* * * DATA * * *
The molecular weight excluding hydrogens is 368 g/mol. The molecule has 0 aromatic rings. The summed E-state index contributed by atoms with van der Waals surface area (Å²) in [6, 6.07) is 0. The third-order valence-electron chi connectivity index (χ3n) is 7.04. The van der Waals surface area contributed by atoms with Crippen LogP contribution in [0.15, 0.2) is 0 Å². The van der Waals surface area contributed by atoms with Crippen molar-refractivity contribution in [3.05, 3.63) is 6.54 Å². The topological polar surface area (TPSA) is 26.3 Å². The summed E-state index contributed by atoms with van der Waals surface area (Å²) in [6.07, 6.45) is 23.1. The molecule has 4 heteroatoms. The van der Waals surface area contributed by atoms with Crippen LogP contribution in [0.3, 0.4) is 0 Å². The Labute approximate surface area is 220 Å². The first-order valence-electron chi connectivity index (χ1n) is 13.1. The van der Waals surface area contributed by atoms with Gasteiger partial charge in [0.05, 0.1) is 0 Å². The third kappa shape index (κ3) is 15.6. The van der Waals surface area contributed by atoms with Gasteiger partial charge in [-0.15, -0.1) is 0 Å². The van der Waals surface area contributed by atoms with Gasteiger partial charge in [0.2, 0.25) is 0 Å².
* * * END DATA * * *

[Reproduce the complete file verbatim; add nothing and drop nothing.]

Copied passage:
The molecular weight excluding hydrogens is 368 g/mol. The molecule has 0 aromatic rings. The summed E-state index contributed by atoms with van der Waals surface area (Å²) in [6, 6.07) is 0. The third-order valence-electron chi connectivity index (χ3n) is 7.04. The van der Waals surface area contributed by atoms with Crippen LogP contribution in [0.15, 0.2) is 0 Å². The van der Waals surface area contributed by atoms with Crippen molar-refractivity contribution in [3.05, 3.63) is 6.54 Å². The topological polar surface area (TPSA) is 26.3 Å². The summed E-state index contributed by atoms with van der Waals surface area (Å²) in [6.07, 6.45) is 23.1. The molecule has 4 heteroatoms. The van der Waals surface area contributed by atoms with Crippen LogP contribution in [0.3, 0.4) is 0 Å². The Labute approximate surface area is 220 Å². The first-order valence-electron chi connectivity index (χ1n) is 13.1. The van der Waals surface area contributed by atoms with Gasteiger partial charge in [0.05, 0.1) is 0 Å². The third kappa shape index (κ3) is 15.6. The van der Waals surface area contributed by atoms with Gasteiger partial charge in [-0.15, -0.1) is 0 Å². The van der Waals surface area contributed by atoms with Gasteiger partial charge in [0.2, 0.25) is 0 Å².